Rosenberg: Well, he was not radical.

Hawkins: He was a principled constitutional lawyer, who I think thought of himself as fairly conservative. But when it came to things like loyalty security, he couldn’t stomach it and he would go out of his way to help people that were in trouble. I recall a story that he protected people in his own department as best he could, and protested when they were in trouble.

Rosenberg: [inaudible] that Watson-Dodd business when he first came to the FCC.

Hawkins: Yeah, yeah.

Rosenberg: He had been there and been very active.

Hawkins: He was obviously a man that wouldn’t go along with that kind of program. In a sense, he was radical. Going to the roots, that kind of radical. He wanted me to take a position which I was too timid to take, for example.

Rosenberg: This is the demur?

Hawkins: Yeah, yeah.

Rosenberg: That’s not necessarily a—

Hawkins: It might have been—

Rosenberg: More radical—

Hawkins: Shrewd.

Rosenberg: Position. I mean, in the sense denying may be more. It’s not clear to me which of those is a more radical—

Hawkins: No, all right [laughter]. Any rate, it was a more principled position than I was willing to take. I was concerned with one and only one principle in that, and that was that I was going to stick by the position I had taken with the Un-American Activities Committee.

Frances knew Virginia quite well. I didn’t know Cliff, and certainly not in any intimate way. Our conversations were those of people who trusted each other and were good friends socially, but he was not an intimate friend at all. Rudy Gilbert was much closer to being an intimate friend.

Rosenberg: Were there other friends of theirs out there?

Hawkins: I’m sure there were. I don’t think I remember any of them.

Rosenberg: I’m not sure there would have been very many.

Hawkins: No, I think there weren’t very many. I think it was with the Gilberts, because of Rudy’s church. I don’t know how they met, actually.

Rosenberg: Yeah. You were telling the story about the biblical interest that he had about the one being a tale-bearer up and down the mountain. Rudy Gilbert got published for him initially the series, he had these three biblical parables. Did you ever see see—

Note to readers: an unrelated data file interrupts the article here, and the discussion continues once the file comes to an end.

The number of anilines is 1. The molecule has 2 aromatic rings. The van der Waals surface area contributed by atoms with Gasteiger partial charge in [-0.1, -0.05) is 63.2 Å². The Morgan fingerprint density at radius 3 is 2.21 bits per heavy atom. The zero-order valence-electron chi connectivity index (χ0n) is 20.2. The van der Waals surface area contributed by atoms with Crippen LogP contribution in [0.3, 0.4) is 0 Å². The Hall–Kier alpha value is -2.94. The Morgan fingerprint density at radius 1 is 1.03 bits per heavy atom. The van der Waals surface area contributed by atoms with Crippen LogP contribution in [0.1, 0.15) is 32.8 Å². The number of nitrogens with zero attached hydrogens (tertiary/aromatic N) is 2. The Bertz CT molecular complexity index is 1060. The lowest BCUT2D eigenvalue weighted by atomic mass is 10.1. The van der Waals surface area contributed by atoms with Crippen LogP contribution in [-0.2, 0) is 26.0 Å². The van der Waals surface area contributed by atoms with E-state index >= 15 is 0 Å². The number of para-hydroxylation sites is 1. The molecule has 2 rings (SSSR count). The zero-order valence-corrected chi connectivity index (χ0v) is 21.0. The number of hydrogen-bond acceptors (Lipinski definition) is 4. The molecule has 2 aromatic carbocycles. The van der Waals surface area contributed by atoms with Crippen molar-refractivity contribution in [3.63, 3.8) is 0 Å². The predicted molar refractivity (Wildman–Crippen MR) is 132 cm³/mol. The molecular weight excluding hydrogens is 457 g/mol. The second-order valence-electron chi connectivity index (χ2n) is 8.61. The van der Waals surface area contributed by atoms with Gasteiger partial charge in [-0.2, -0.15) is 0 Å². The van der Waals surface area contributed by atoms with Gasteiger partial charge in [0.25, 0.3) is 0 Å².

Hawkins: Yes, I remember them. I don’t I haven’t seen them for a long time, yeah.

Rosenberg: [inaudible] copies of those. It’s probably worth reviving them in some way.

Hawkins: Yeah.

Rosenberg: Did you have any contact with them after they left Denver and went back to Alabama at all?

Hawkins: The only time we saw them after that was when we came back through Montgomery. That was after the Un-American Activities Committee thing there, and he had had a heart attack and they were living there. We stopped and spent the day with them, and with great pleasure. I think that’s the only time after Denver when we saw them.

Rosenberg: There was another friend of theirs in Colorado. I’m trying to remember if he was involved in any of the discussions about your university case. Barney Whatley, did you ever run into him?

Hawkins: No, no. I think I remember the name, but I don’t think I ever met him.

Rosenberg: There was some negotiating going on. He was an influential Colorado Democrat. He’d come out there from Alabama—

Hawkins: I see.

Rosenberg: After World War I, and got to be bigshot of the Democratic Party out there. In that period, two of Truman’s Cabinet people were from Colorado, [Charles F.] Brannan and somebody else. Some backstage lobbying going on through Whatley to try to put the clamps on HUAC in some way, to get them to close it. But you didn’t have any real conversations?